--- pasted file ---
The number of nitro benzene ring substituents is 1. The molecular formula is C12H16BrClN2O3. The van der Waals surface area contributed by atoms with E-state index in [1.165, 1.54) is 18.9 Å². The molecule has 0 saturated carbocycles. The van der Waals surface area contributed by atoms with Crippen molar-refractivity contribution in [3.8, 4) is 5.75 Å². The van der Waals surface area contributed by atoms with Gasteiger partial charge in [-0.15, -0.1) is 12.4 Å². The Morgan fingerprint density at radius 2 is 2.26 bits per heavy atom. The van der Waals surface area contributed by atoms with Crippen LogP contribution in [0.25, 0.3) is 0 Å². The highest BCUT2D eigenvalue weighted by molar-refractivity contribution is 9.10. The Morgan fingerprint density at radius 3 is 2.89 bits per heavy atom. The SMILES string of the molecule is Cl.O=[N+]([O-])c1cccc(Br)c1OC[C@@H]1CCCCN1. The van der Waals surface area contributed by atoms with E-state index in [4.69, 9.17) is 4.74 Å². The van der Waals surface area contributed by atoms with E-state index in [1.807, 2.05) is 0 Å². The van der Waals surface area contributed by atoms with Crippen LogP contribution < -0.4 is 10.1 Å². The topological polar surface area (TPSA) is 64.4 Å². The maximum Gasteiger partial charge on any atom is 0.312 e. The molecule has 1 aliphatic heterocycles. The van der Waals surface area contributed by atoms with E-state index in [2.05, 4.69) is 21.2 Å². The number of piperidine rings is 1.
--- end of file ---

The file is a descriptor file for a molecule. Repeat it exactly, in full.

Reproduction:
The number of nitro benzene ring substituents is 1. The molecular formula is C12H16BrClN2O3. The van der Waals surface area contributed by atoms with E-state index in [1.165, 1.54) is 18.9 Å². The molecule has 0 saturated carbocycles. The van der Waals surface area contributed by atoms with Crippen molar-refractivity contribution in [3.8, 4) is 5.75 Å². The van der Waals surface area contributed by atoms with Gasteiger partial charge in [-0.15, -0.1) is 12.4 Å². The Morgan fingerprint density at radius 2 is 2.26 bits per heavy atom. The van der Waals surface area contributed by atoms with Crippen LogP contribution in [0.25, 0.3) is 0 Å². The highest BCUT2D eigenvalue weighted by molar-refractivity contribution is 9.10. The Morgan fingerprint density at radius 3 is 2.89 bits per heavy atom. The SMILES string of the molecule is Cl.O=[N+]([O-])c1cccc(Br)c1OC[C@@H]1CCCCN1. The van der Waals surface area contributed by atoms with E-state index in [4.69, 9.17) is 4.74 Å². The van der Waals surface area contributed by atoms with E-state index in [1.807, 2.05) is 0 Å². The van der Waals surface area contributed by atoms with Crippen LogP contribution < -0.4 is 10.1 Å². The topological polar surface area (TPSA) is 64.4 Å². The maximum Gasteiger partial charge on any atom is 0.312 e. The molecule has 1 aliphatic heterocycles. The van der Waals surface area contributed by atoms with E-state index in [2.05, 4.69) is 21.2 Å². The number of piperidine rings is 1.